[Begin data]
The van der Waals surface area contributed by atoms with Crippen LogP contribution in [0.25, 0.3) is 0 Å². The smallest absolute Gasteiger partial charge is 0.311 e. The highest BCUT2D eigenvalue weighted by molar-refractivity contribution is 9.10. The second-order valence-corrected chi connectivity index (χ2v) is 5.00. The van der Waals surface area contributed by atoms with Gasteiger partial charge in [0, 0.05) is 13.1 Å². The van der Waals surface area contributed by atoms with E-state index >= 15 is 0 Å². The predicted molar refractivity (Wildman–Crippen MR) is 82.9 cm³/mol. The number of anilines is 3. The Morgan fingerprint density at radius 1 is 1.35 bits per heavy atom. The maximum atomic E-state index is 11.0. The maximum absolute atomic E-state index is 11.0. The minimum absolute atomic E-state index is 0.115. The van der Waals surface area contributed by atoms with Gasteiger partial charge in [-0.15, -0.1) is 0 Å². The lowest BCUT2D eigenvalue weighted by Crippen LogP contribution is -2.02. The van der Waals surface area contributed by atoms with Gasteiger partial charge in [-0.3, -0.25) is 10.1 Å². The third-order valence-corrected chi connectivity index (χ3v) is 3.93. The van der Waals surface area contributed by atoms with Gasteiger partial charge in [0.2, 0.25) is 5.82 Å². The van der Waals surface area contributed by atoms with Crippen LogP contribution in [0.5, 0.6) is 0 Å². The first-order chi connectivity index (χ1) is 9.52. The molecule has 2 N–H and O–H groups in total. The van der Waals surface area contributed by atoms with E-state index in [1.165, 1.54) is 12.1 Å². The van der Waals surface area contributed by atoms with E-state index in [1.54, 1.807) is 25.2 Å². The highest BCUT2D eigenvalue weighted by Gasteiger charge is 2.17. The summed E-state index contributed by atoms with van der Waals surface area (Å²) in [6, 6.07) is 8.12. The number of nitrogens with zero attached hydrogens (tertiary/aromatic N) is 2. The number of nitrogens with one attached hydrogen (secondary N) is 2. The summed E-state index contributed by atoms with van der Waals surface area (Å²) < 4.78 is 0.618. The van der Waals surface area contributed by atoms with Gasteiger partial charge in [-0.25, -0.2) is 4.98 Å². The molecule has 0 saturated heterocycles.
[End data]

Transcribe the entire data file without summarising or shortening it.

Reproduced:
The van der Waals surface area contributed by atoms with Crippen LogP contribution in [0.25, 0.3) is 0 Å². The smallest absolute Gasteiger partial charge is 0.311 e. The highest BCUT2D eigenvalue weighted by molar-refractivity contribution is 9.10. The second-order valence-corrected chi connectivity index (χ2v) is 5.00. The van der Waals surface area contributed by atoms with Gasteiger partial charge in [0, 0.05) is 13.1 Å². The van der Waals surface area contributed by atoms with E-state index >= 15 is 0 Å². The predicted molar refractivity (Wildman–Crippen MR) is 82.9 cm³/mol. The number of anilines is 3. The Morgan fingerprint density at radius 1 is 1.35 bits per heavy atom. The maximum atomic E-state index is 11.0. The maximum absolute atomic E-state index is 11.0. The minimum absolute atomic E-state index is 0.115. The van der Waals surface area contributed by atoms with Gasteiger partial charge in [-0.15, -0.1) is 0 Å². The lowest BCUT2D eigenvalue weighted by Crippen LogP contribution is -2.02. The van der Waals surface area contributed by atoms with Gasteiger partial charge in [-0.3, -0.25) is 10.1 Å². The third-order valence-corrected chi connectivity index (χ3v) is 3.93. The van der Waals surface area contributed by atoms with Gasteiger partial charge in [0.2, 0.25) is 5.82 Å². The van der Waals surface area contributed by atoms with Crippen LogP contribution in [0.5, 0.6) is 0 Å². The first-order chi connectivity index (χ1) is 9.52. The molecule has 2 N–H and O–H groups in total. The van der Waals surface area contributed by atoms with E-state index in [1.165, 1.54) is 12.1 Å². The van der Waals surface area contributed by atoms with E-state index in [1.54, 1.807) is 25.2 Å². The highest BCUT2D eigenvalue weighted by Gasteiger charge is 2.17. The summed E-state index contributed by atoms with van der Waals surface area (Å²) in [6, 6.07) is 8.12. The number of nitrogens with zero attached hydrogens (tertiary/aromatic N) is 2. The number of nitrogens with one attached hydrogen (secondary N) is 2. The summed E-state index contributed by atoms with van der Waals surface area (Å²) < 4.78 is 0.618. The van der Waals surface area contributed by atoms with Gasteiger partial charge in [-0.25, -0.2) is 4.98 Å². The molecule has 0 saturated heterocycles.